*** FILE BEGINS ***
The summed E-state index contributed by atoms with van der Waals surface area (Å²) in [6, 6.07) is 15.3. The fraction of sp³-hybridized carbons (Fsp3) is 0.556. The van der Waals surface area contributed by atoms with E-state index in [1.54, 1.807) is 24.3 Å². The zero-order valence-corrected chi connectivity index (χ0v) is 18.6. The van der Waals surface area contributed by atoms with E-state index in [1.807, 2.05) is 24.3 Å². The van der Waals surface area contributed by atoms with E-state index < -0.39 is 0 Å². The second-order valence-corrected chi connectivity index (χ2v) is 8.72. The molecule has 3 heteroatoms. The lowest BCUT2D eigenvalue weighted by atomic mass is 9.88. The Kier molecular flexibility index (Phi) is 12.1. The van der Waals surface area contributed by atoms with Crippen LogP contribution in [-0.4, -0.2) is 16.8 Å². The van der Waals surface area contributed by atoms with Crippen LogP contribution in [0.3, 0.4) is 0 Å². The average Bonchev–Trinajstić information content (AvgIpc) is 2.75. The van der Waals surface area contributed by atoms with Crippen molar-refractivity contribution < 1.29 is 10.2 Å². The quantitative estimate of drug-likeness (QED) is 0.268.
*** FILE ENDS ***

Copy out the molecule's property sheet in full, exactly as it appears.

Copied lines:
The summed E-state index contributed by atoms with van der Waals surface area (Å²) in [6, 6.07) is 15.3. The fraction of sp³-hybridized carbons (Fsp3) is 0.556. The van der Waals surface area contributed by atoms with E-state index in [1.54, 1.807) is 24.3 Å². The zero-order valence-corrected chi connectivity index (χ0v) is 18.6. The van der Waals surface area contributed by atoms with E-state index in [1.807, 2.05) is 24.3 Å². The van der Waals surface area contributed by atoms with E-state index < -0.39 is 0 Å². The second-order valence-corrected chi connectivity index (χ2v) is 8.72. The molecule has 3 heteroatoms. The lowest BCUT2D eigenvalue weighted by atomic mass is 9.88. The Kier molecular flexibility index (Phi) is 12.1. The van der Waals surface area contributed by atoms with Crippen LogP contribution in [-0.4, -0.2) is 16.8 Å². The van der Waals surface area contributed by atoms with Crippen LogP contribution in [0.3, 0.4) is 0 Å². The average Bonchev–Trinajstić information content (AvgIpc) is 2.75. The van der Waals surface area contributed by atoms with Crippen molar-refractivity contribution < 1.29 is 10.2 Å². The quantitative estimate of drug-likeness (QED) is 0.268.